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Mini-guide to Finland

The Network

Finland has a population of 5.4 million with 1million living in the greater Helsinki area.

The other major cities are Tampere, Turku and Oulu. There are 3,678 miles of railway in the national rail network of which only 300 miles are not single track. 1,983 miles are electrified.

The first line opened in 1862 between Helsinki and Hämeelinna via Riihimäki and the second between Riihimäki and St. Petersburg (Russia) via Vyborg in 1870. At the time Finland was effectively under the control of Russia so these and all future lines were built to 5ft gauge.

By the time of the Russian revolution in 1917, when Finland declared independence, most of the rail network was complete.

In WW2 Finland lost territory to Russia which included Vyborg, which had been its second city. The rail network around Vyborg reflected this and it resulted in some routes in the east of Finland being severed. It was not until 40 miles of new railway were completed in 1966 that a direct eastern route between Helsinki and Joensuu was re-established.

Today there are four border crossings with Russia. The busiest by far is at Vainikkala, which is the only one to see passenger services. There is also a freight-only border crossing with Sweden which employs dual-gauge tracks between Tornio (Finland) and Haparanda (Sweden) freight yards.

Rolling stock

All passenger services in Finland are operated by VR (Valtion Rautatie) which translates as State Railways. Freight services are now open to competition but VR still enjoy a near monopoly.

Electric Locomotives

There are two classes of 25kV electric Bo-Bo locomotives.

Sr1 of which 110 were built in Russia and 2 were assembled in Finland from spares. They were delivered between 1973 and 1985 and VR is currently looking to replace some of this fleet.

Sr2 a class of 46 built to the Swiss loco 2000 design and assembled in Finland with locally made bodies. Both classes are used on passenger and freight trains.

Mainline Diesels

There are 3 classes of mainline Diesels.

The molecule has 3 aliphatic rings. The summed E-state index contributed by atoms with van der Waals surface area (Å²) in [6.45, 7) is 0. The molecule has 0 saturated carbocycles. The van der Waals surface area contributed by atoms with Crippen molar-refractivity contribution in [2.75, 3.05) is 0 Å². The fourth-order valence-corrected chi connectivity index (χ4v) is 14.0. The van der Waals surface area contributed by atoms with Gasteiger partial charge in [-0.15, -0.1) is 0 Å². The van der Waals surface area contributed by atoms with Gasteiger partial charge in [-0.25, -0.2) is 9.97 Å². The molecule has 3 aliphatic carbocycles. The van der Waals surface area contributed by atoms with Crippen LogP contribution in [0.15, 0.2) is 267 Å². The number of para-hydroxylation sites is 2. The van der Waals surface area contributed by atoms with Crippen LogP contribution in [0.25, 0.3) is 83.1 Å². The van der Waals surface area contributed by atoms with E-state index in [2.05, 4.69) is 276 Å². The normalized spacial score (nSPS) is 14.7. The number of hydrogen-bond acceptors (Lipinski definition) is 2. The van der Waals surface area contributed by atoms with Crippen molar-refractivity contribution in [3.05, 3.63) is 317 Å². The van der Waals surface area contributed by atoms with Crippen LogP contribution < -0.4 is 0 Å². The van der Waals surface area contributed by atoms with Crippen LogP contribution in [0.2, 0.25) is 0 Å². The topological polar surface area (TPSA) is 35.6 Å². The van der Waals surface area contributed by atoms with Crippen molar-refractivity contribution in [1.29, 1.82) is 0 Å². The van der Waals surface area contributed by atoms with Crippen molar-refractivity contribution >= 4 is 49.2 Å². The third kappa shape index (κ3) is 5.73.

Dv12 a B-B Diesel-hydraulic built in Finland from 1964 to 1984 in 3 series. 192 were built in total, some have been scrapped recently. They are used on freight trains (often in multiple of up to 3) and a few regional passenger services.

Dr14 a B-B Diesel-hydraulic built in Finland from 1969 to 1972. There are 24 in the class and are used for heavy shunting and short freight trips.

Dr16 a Bo-Bo Diesel-electric with 3-phase motors built in Finland from 1985 to 1993. There were 23 in the class some having been scrapped. Used mainly around Oulu until lines in the area were electrified, they can now be seen more widely on passenger and freight trains.

EMUs

There are 6 classes of EMU.

Sm1 and Sm2 are very similar both having 2 cars.

50 Sm1 built in Finland from 1968 to 1973 and 50 Sm2 built 1975 to 1981 to an improved design. Introduced for the electrification of suburban lines around Helsinki, they can work in multiple with each other.

Sm3 a class of 18 having 6 cars to a Fiat Ferroviaria (later Alstom) design which tilt and are often referred to as Pendolinos. The first 2 assembled in Finland and were introduced to service in 1975 after much testing. The remaining 16 were built in Italy and introduced from 2000 to 2006. They have a top speed of 220km/h, but this is only achieved on Finland's single high-speed line between Kerava and Lahti. Elsewhere they are limited to 200km/h. They provide flagship services between Helsinki and major cities and have an S designation in the timetable.

Sm4 a class of 30 having 2 cars and built by CAF in Spain. Introduced from 1999 to 2005 and used on outer-suburban services from Helsinki.

Sm5 a class of 41 having 4 articulated cars built by Stadler in Switzerland to their low-floor FLIRT design. They are still being introduced in 2012. The first one entered service in 2009, they will gradually replace older class Sm1.

Sm6 a class of 4 having 7 cars owned by Karelian Trains (a VR & Russian Railways joint venture) and used between Helsinki and St. Petersburg on Allegro branded services. Built by Alstom in Italy and introduced between 2010 and 2011 they are a dual-voltage updated version of the Sm3. Vainikkala to St. Petersburg is 3000V dc.

DMUs

There is just one class of DMU.

Dm12 a class of 16 built by CKD Vagonka in the Czech Republic. A single car design introduced from 2005 to 2006 with a capacity of 63 seats and used on regional services.

Loco-hauled Passenger Coaches

There are 4 types of passenger coach, all built in Finland.